notes_30 An Art of the Forest, Lockdown May 2020 #HeygateLegacy

Danh Vo, Photographs of Dr. Joseph M. Carrier 1962–1973, 2010
Installation view at the South London Gallery, 2019. Courtesy the artist. Photo: Nick Ash

London’s Urban Forest; an Art of the Ongoing

By Guy Mannes-Abbott 23 May 2020

It’s the third Urban Tree Festival in London and I’ve been asked to write about what it means to celebrate and make art from a tree or trees in the South London Gallery’s world [for* the SLG; thank you! LINK]. I take the latter territory to have been tagged by William Blake, long-term resident of Lambeth’s Hercules Road, between the dark satanic mills of endlessly churning capital at Blackfriars Bridge and trees on Peckham Rye which hosted the angels of his creative resilience.

What is a tree, though? It’s an ontological question I’d like to prune into handy shape so that we can attend to the intangible qualities which enliven and expand more recognisably concrete ones. The tree as a rooted object is a marvel, of course, but it is so much more than that on multiple ecological, political, and cultural registers; smells and ‘looks’, rhizomatic roots and crowns, as well as an embedded commons. London is now formally classified as a continuous urban forest, which adds another dimension to its ambient realms, remembrances of things past and unlikely future hopes.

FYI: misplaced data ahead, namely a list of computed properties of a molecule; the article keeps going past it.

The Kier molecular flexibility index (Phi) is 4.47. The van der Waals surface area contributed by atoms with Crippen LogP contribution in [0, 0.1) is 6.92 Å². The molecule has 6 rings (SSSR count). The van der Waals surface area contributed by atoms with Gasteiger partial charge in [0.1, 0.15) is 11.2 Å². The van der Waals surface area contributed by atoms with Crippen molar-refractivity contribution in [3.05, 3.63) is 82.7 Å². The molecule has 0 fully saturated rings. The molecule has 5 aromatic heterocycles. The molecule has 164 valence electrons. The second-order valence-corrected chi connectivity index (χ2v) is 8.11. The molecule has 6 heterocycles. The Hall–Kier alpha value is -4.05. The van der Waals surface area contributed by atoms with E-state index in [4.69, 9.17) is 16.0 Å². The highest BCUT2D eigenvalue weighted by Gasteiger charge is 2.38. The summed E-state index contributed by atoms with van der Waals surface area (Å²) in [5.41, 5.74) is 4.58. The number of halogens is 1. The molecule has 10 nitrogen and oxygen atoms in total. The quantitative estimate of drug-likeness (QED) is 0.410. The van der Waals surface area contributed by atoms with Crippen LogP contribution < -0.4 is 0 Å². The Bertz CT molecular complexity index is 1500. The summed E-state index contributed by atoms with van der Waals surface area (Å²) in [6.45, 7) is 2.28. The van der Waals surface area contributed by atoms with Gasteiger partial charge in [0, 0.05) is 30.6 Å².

My first association is with Danh Vo’s landmark survey exhibition at the SLG in September 2019, and the related show at Marian Goodman Gallery. Common to both was the timber from a plantation of Black Walnut trees gifted to Vo by Craig McNamara, son of Robert the gung-ho Defence Secretary during the Vietnam War. When Vo acquired some of the latter’s effects to work with, Craig made an approach which grew into one of Vo’s many miraculous friendships. Art critical responses to the work lingered on the woody odours in both galleries, and I remember a tangy encounter with a room dressed in walnut to display a collection of ambiguous photographs of Vietnamese men and boys.